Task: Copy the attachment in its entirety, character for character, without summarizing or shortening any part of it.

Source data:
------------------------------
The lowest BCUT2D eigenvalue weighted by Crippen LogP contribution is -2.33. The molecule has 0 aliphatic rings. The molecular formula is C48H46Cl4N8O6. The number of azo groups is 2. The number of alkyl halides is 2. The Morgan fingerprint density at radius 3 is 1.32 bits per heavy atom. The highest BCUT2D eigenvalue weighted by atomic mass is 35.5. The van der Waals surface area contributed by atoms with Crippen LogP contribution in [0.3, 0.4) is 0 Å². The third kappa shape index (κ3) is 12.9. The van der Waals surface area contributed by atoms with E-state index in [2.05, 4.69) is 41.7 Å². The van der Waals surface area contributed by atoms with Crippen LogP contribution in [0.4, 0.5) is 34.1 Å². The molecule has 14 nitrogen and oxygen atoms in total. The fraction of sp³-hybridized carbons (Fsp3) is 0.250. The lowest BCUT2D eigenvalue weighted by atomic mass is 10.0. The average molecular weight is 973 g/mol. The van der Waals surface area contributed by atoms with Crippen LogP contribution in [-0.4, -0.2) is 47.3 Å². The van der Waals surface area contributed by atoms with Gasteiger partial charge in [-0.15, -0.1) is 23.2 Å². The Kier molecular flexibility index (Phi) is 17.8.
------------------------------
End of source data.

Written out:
The lowest BCUT2D eigenvalue weighted by Crippen LogP contribution is -2.33. The molecule has 0 aliphatic rings. The molecular formula is C48H46Cl4N8O6. The number of azo groups is 2. The number of alkyl halides is 2. The Morgan fingerprint density at radius 3 is 1.32 bits per heavy atom. The highest BCUT2D eigenvalue weighted by atomic mass is 35.5. The van der Waals surface area contributed by atoms with Crippen LogP contribution in [0.3, 0.4) is 0 Å². The third kappa shape index (κ3) is 12.9. The van der Waals surface area contributed by atoms with E-state index in [2.05, 4.69) is 41.7 Å². The van der Waals surface area contributed by atoms with Crippen LogP contribution in [0.4, 0.5) is 34.1 Å². The molecule has 14 nitrogen and oxygen atoms in total. The fraction of sp³-hybridized carbons (Fsp3) is 0.250. The lowest BCUT2D eigenvalue weighted by atomic mass is 10.0. The average molecular weight is 973 g/mol. The van der Waals surface area contributed by atoms with Crippen LogP contribution in [-0.4, -0.2) is 47.3 Å². The van der Waals surface area contributed by atoms with Gasteiger partial charge in [-0.15, -0.1) is 23.2 Å². The Kier molecular flexibility index (Phi) is 17.8.